Duke's board to hear shareholders' concerns

CHARLOTTE, N.C. (AP) — Some Duke Energy investors plan to push the utility's board of directors to investigate issues surrounding a massive coal ash spill that dumped toxic sludge into a 70-mile stretch of a North Carolina river.

About 200 protesters gathered in front of the Duke Energy headquarters Thursday morning, many of them carrying signs. One man created a makeshift drum from what appeared to be a mallet and a water cooler bottle.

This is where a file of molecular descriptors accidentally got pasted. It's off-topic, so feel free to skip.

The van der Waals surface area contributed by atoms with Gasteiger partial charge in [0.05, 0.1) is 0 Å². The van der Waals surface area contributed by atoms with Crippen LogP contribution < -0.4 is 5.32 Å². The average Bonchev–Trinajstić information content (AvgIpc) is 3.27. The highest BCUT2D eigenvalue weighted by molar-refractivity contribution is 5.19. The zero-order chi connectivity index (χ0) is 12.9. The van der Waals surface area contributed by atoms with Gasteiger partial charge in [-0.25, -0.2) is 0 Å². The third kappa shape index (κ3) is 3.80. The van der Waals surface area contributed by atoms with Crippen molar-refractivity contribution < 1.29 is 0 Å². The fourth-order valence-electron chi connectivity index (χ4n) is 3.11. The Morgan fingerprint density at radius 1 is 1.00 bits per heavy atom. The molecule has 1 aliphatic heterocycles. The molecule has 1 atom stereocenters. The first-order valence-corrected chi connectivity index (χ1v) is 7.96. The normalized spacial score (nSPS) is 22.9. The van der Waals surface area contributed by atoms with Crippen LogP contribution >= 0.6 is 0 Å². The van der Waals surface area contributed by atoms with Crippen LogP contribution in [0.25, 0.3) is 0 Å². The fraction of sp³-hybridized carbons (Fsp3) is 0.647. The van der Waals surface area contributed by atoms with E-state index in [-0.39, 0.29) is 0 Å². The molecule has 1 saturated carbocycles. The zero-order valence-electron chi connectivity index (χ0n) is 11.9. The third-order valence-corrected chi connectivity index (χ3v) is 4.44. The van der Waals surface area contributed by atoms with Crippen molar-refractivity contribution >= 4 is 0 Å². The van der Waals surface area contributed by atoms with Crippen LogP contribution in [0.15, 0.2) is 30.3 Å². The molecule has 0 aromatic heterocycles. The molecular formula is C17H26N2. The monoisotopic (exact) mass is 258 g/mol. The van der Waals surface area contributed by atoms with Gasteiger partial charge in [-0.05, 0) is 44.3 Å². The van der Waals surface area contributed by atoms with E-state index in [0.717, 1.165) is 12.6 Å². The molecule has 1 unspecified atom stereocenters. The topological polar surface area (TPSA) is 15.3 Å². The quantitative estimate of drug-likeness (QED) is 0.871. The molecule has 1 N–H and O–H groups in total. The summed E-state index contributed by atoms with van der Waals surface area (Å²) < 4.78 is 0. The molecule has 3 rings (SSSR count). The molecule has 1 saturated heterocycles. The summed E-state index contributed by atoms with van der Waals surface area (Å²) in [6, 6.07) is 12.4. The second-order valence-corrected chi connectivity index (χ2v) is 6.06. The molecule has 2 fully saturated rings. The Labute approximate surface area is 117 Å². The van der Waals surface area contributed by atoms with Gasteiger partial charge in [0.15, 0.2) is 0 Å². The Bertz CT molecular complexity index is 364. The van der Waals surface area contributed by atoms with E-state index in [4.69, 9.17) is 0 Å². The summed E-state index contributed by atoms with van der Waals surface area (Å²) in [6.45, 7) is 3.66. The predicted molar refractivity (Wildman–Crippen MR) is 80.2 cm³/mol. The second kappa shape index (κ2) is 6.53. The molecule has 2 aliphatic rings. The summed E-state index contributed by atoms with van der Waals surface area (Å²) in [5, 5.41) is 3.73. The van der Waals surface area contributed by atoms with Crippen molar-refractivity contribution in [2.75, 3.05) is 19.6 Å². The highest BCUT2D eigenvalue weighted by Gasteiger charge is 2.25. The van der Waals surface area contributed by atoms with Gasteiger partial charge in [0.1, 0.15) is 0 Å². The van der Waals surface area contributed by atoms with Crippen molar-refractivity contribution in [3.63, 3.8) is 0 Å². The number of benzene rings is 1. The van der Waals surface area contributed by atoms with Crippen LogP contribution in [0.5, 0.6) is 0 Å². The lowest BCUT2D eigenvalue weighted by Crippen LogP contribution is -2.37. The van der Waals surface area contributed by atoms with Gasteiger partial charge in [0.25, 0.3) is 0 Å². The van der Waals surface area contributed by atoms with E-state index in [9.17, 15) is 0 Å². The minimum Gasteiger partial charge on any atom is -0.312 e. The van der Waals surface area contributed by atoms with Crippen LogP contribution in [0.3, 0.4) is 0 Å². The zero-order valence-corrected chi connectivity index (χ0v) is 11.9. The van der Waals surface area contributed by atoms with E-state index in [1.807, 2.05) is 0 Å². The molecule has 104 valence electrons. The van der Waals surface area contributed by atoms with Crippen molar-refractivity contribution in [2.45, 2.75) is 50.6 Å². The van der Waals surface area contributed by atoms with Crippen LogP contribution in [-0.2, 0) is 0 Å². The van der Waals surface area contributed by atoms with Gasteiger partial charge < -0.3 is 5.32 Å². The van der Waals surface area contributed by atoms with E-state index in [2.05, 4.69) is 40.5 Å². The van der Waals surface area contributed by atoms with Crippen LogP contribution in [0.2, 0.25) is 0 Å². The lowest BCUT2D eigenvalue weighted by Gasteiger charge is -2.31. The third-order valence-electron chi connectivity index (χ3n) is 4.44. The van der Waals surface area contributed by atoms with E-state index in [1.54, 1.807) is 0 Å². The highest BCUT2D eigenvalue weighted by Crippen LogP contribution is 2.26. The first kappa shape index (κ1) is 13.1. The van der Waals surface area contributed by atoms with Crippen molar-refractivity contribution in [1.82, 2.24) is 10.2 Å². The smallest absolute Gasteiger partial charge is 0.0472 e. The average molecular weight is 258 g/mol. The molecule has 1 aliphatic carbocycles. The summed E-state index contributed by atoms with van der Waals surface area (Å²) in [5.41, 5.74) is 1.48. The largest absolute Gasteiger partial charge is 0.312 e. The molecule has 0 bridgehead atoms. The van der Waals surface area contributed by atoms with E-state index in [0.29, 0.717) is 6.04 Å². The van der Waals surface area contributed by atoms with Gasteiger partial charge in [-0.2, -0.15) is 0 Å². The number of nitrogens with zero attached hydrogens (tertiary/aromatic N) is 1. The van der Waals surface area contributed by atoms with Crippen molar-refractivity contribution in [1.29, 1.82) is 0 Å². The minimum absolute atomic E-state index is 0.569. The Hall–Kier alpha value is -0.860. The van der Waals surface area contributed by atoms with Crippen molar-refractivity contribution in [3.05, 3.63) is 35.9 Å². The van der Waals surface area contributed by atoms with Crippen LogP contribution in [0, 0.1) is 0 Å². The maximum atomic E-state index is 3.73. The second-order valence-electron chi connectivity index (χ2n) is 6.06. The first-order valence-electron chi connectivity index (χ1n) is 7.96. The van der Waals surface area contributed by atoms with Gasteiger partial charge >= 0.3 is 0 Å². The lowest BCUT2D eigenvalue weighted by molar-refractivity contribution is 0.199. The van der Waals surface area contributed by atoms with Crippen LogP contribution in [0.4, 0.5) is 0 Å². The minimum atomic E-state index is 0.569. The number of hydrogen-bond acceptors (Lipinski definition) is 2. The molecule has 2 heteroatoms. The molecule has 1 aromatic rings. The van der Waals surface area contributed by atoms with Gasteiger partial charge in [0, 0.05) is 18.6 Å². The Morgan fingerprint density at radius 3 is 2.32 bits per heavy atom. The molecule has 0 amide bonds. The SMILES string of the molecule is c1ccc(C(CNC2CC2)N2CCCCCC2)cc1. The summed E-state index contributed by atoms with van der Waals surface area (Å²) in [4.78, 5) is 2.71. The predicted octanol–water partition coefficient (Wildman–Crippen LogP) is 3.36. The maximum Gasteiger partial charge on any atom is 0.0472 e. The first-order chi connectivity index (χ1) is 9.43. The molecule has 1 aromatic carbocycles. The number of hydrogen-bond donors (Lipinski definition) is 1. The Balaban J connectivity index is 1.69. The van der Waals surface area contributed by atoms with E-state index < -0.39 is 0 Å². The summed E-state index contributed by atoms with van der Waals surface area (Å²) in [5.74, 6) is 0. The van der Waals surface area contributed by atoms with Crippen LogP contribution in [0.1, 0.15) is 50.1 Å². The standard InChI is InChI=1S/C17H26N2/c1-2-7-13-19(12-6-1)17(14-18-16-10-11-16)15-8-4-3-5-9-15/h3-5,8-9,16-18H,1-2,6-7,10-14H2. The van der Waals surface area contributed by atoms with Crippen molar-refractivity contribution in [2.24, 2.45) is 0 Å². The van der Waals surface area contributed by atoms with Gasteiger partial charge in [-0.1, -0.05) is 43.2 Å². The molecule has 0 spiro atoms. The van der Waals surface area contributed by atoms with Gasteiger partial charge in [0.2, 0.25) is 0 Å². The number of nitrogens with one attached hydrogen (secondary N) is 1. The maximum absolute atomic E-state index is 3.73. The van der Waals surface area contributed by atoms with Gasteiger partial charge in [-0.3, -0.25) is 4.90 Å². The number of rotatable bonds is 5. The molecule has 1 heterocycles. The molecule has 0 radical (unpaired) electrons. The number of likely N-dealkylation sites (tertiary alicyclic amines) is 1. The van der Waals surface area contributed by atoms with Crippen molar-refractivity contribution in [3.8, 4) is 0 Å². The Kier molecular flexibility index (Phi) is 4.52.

The Rev. William Barber, president of the North Carolina chapter of the NAACP, told the protesters that the facts need to be brought out in the open. Barber said many of the coal ash pits are located in rural areas around minority communities.

Barber says Duke, rather than the public, should pay for the cleanup.